The last thing you want to hear when you claim is that your insurance won’t cover your total loss. Or that your insurer is refusing to pay the full value of your claim. But that can be one of the very real and damaging consequences of underinsurance.
Being underinsured can mean your insurer decides to pay only a proportion of the sum you're claiming for. And before you climb on your moral high horse and decry all insurers as crooks, the bad news is...they're perfectly within their rights to do so.
What is underinsurance?
Underinsurance rears its troublesome head when a policy's level of cover is less than a claim's potential total value. The difference between the two means the person or business claiming is out of pocket from the start.
So, say you insure your office contents for £15,000 but, after a burglary, it turns out replacing all your kit will cost at least £20,000. You're down £5,000 already. Ouch.
Law of averages
Then there’s the ‘average rule’ insurers use to calculate claims. It means if you’re underinsured, they can reduce the amount they pay you by the same proportion you're underinsured.
In this case, that’s £15,000 worth of equipment cover minus 25% (£5,000) underinsured, so a total payout of only £11,250….£8,750 shy of the true replacement cost. Double ouch.
More consequences of underinsurance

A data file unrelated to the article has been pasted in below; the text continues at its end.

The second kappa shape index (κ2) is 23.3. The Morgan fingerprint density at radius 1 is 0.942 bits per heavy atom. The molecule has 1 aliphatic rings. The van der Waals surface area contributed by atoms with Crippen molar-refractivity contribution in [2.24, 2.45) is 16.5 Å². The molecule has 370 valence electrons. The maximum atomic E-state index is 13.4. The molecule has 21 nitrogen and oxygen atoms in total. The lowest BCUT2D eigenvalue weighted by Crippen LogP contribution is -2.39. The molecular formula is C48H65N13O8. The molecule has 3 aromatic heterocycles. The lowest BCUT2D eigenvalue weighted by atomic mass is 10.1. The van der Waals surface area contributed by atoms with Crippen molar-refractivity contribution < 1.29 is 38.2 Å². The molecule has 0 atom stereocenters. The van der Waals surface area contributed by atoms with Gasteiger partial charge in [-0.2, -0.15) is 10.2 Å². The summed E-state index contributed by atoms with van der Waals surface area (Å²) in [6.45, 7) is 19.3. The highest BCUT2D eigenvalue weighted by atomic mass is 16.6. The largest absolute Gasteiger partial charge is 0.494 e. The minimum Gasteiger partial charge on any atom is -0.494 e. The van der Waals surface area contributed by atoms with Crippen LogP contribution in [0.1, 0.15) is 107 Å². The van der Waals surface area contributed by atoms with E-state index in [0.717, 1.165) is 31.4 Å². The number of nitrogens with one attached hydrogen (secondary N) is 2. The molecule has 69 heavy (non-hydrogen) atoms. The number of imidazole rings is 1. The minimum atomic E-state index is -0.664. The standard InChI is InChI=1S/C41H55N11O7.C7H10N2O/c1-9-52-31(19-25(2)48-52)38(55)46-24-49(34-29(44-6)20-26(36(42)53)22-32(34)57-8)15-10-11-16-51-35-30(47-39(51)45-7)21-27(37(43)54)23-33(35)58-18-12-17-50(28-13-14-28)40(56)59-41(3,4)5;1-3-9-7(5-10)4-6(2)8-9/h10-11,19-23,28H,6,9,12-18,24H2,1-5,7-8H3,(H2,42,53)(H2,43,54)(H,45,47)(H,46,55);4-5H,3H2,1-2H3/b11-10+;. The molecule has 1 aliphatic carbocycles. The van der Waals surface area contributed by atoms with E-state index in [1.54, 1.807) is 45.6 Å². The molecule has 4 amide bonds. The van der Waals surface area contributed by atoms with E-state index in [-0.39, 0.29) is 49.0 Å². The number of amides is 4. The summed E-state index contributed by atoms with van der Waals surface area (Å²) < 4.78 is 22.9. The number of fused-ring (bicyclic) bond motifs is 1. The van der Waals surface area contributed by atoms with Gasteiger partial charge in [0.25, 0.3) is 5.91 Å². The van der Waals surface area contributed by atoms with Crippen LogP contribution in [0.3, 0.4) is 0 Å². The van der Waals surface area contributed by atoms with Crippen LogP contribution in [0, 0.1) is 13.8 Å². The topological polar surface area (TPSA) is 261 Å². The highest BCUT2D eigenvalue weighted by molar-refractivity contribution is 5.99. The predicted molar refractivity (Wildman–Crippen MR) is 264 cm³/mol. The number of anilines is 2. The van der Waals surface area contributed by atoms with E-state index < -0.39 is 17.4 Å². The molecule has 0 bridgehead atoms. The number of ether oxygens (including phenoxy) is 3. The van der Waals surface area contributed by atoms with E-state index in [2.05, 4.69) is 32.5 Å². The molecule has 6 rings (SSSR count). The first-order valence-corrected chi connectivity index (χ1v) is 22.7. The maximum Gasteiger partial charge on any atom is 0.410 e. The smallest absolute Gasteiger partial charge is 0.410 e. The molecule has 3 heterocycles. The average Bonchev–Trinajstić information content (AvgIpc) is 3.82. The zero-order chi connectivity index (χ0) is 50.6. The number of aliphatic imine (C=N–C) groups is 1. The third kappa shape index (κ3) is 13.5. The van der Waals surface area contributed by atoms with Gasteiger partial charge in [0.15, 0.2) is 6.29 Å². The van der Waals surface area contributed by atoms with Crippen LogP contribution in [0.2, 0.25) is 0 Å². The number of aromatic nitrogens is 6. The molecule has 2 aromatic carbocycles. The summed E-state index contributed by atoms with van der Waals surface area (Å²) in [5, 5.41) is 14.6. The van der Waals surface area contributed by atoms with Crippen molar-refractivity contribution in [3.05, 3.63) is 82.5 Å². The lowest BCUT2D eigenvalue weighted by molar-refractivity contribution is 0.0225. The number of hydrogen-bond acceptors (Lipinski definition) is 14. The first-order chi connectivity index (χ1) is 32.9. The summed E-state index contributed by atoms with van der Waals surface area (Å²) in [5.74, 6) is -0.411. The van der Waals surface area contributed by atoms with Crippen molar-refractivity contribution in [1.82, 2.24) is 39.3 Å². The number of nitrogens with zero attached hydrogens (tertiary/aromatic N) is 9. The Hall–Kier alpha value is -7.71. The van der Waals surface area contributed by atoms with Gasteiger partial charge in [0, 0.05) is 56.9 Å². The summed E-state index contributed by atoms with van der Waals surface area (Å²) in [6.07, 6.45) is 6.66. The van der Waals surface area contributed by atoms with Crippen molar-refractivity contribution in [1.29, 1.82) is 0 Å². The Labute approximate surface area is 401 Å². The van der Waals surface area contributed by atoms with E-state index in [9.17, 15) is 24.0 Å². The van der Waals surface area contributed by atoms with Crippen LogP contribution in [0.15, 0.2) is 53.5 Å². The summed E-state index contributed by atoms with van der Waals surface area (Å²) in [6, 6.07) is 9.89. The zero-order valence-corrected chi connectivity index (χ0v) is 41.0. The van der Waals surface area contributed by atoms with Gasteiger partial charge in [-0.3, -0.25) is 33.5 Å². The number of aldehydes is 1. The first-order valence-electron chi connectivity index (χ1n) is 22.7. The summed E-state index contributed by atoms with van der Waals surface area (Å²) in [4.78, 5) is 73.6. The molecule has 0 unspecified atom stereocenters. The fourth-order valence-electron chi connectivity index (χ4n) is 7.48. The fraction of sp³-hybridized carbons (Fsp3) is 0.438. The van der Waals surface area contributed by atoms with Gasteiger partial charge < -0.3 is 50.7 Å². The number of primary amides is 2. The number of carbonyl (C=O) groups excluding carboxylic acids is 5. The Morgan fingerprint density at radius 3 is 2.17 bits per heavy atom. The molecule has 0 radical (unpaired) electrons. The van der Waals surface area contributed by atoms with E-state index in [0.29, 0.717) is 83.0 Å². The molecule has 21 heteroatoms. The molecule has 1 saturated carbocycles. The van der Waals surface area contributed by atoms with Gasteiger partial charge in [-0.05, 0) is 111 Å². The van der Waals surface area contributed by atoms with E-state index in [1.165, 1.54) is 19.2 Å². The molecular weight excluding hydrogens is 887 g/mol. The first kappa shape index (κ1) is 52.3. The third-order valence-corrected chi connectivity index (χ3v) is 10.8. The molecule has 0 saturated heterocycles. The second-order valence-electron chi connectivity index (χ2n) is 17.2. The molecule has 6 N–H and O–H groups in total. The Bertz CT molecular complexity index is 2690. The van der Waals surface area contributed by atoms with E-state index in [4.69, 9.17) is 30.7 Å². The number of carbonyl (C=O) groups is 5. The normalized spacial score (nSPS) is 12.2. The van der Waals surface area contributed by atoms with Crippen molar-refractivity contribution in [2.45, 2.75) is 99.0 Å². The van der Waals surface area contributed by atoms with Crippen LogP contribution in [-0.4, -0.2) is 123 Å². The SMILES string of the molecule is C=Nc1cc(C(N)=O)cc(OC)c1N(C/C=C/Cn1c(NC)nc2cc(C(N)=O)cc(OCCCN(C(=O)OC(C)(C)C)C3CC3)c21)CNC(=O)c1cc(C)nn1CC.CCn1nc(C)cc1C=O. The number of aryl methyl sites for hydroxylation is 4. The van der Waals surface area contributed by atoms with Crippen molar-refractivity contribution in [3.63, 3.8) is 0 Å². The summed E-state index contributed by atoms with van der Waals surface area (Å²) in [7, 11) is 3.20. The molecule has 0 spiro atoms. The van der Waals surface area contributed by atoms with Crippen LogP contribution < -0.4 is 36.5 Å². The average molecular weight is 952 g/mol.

Portable equipment can be underinsured too. It happens when you don’t insure all your stuff, only the most expensive combination you think you’re likely to have with you at any time.
Say you use laptops, projectors and speakers for presentations, but you only cover your costliest possible combo. So, the total cost of your single most expensive laptop, speaker and projector added together.
The thing is, if you’ve got similar equipment stashed elsewhere that you use for presenting on other occasions, it means you’re underinsured. You need to declare the combined cost of all your business equipment, not just selected items.
How else can I be underinsured?
Here’s what we see most often:
- Property: you only insure for a building’s market price, not the re-build cost – which can be much more.
- Professional indemnity: you don’t have enough cover for the most expensive mistake you could make, or for the possibility that a client sues you for the total value of a failed project – not just your part in it.
- Business interruption: your workplace is out of action, but your cover isn’t enough to buy all the essentials you need to set up temporarily somewhere else.
It’s a good idea to do a regular audit of your insurance to make certain you have enough cover – especially when your annual renewal’s due. Go through each of your policies and take a realistic view on whether your level of cover is enough to allow for a worst-case scenario.
The consequences of underinsurance can be serious in two ways: leaving you unable to claim for your full loss, and making you susceptible to the average rule, reducing your claim further. That's a double whammy that's difficult to swallow.
Read more about underinsurance. Or, if you need any help in deciding on the right amount of cover for you, call the team on 0345 222 5378 and we’ll be happy to help.
Image used under license from Shutterstock.business interruption insuranceoffice insuranceone-minute readsportable equipment insuranceproperty insurance